Bill’s college career had started early with those summer classes at the University of Illinois in Champaign. “I was planning to be a football player.” He took four hours of German and four of English, and worked with other University of Illinois football candidates in daily conditioning drills during summer heat. The football didn’t include much acquaintance with a football—“a lot of running, and working in rubber suits, that was about it.” He went into it with no more than a vague promise, what he called “the typical thing coaches do today: ‘Come to the University of Illinois and maybe you’ll be a football player.’” By the end of the summer, he had been told that if he practiced for a year with the freshmen (who were ineligible for varsity play in major colleges then), he would have a scholarship.

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3. Old Centrum, 2011

Bob Hammel Indiana University Press ePub

Three

Previous page. A downtown Indianapolis landmark. “Old Centrum” church in transition to new.

“Bill got to see the stained glass, the sun was bright, the organ played—everything was just gorgeous. I remember Bill turned to Gayle and said, ‘This was worth it!’”

—Marsh Davis

Maybe none of Bill Cook’s restoration projects brought more of his particular interests into play than the route to recovery for the beautiful Old Centrum Church on Indianapolis’s historic near north side.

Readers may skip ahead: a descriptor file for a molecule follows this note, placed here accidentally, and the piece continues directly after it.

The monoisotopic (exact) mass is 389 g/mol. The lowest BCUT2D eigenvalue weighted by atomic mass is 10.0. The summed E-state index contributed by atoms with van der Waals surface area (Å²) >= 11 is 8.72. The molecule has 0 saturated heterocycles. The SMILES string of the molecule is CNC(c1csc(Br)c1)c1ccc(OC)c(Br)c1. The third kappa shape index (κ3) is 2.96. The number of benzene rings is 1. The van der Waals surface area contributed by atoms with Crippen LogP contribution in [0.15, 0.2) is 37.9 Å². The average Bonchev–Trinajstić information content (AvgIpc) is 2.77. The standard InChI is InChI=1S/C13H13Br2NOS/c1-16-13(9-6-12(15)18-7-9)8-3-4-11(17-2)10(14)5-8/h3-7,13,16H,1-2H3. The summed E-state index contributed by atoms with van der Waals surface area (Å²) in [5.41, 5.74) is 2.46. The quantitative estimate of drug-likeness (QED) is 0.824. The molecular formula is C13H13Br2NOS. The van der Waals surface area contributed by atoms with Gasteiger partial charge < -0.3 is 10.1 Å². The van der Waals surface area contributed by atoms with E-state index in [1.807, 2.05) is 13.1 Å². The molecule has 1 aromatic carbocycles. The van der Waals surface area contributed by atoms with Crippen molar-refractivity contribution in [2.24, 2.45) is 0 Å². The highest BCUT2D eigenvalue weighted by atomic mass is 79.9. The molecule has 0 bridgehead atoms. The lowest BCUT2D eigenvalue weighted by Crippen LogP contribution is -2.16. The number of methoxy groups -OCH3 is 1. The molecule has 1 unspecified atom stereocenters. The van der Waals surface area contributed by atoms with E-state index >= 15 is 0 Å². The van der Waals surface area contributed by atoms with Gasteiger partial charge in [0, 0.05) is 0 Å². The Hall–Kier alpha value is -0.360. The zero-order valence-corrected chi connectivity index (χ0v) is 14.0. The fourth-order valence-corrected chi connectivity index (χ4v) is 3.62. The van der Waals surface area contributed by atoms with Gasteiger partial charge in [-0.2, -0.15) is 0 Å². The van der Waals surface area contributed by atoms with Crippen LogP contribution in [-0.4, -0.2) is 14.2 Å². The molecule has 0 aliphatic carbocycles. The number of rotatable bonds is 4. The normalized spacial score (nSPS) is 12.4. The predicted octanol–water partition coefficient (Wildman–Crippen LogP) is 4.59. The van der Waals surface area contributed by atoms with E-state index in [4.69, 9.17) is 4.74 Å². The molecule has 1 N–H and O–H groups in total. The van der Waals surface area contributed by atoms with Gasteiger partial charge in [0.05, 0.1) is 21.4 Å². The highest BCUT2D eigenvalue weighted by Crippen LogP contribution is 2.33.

Here was a place of architectural distinction with a history that warranted preservation, a sort of after-life of its own. It even has a dome. The building aged, yes, but kept its grandeur. To test its continued acoustical excellence, brass instruments blared. And, once its elegance was restored, it was ready to serve a valuable function.

Of course Bill and Gayle Cook jumped at the chance to rejuvenate the place and send it off into a new century with nobility of look and purpose.

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19. Rising Stars

Bob Hammel Indiana University Press ePub

19

Rising Stars

A 20-Year, $28 Million Investment in Kids

The first time Carl spent a summer in drum corps I recognized that it was more than a musical program. That’s why I got started in drum corps. He came back totally different—more disciplined, more fit, more thoughtful, more respectful. It changed his life, and it has done the same thing to every person I’ve seen—made them a better person. That opened my eyes that you can alter an environment slightly and get a completely different and better result. That’s what I kept seeing in almost everyone who was a part of Star of Indiana. It favorably altered people’s attitudes, completely changed people’s lives.

—Bill Cook

That’s the concise Bill Cook explanation of his link to a pastime that for nearly a decade quite happily consumed him and in many ways defined him. Because of what he saw in his own son after his first summer of marching in drum corps, and what he continued to see throughout nine years as an underwriter, Cook considers the $28 million it cost him and Gayle a worthwhile investment in young people. The period also had a dramatic impact on the drum corps world, which never had a champion quite like the Bill Cook creation, Star of Indiana.